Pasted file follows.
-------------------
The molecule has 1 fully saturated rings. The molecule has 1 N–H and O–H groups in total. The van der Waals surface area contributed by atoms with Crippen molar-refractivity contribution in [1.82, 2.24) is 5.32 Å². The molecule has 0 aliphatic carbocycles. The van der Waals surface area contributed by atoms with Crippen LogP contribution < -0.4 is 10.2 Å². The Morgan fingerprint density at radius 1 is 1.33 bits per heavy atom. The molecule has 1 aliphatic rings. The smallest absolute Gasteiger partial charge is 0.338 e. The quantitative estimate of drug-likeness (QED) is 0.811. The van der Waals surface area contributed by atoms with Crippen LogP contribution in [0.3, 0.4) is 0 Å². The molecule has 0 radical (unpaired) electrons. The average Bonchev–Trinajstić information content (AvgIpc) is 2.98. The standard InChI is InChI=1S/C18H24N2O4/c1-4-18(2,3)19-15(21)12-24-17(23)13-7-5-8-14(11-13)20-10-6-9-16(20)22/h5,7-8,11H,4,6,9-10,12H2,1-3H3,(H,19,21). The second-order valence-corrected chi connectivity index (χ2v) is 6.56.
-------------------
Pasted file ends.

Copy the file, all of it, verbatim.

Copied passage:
The molecule has 1 fully saturated rings. The molecule has 1 N–H and O–H groups in total. The van der Waals surface area contributed by atoms with Crippen molar-refractivity contribution in [1.82, 2.24) is 5.32 Å². The molecule has 0 aliphatic carbocycles. The van der Waals surface area contributed by atoms with Crippen LogP contribution < -0.4 is 10.2 Å². The Morgan fingerprint density at radius 1 is 1.33 bits per heavy atom. The molecule has 1 aliphatic rings. The smallest absolute Gasteiger partial charge is 0.338 e. The quantitative estimate of drug-likeness (QED) is 0.811. The van der Waals surface area contributed by atoms with Crippen LogP contribution in [0.3, 0.4) is 0 Å². The molecule has 0 radical (unpaired) electrons. The average Bonchev–Trinajstić information content (AvgIpc) is 2.98. The standard InChI is InChI=1S/C18H24N2O4/c1-4-18(2,3)19-15(21)12-24-17(23)13-7-5-8-14(11-13)20-10-6-9-16(20)22/h5,7-8,11H,4,6,9-10,12H2,1-3H3,(H,19,21). The second-order valence-corrected chi connectivity index (χ2v) is 6.56.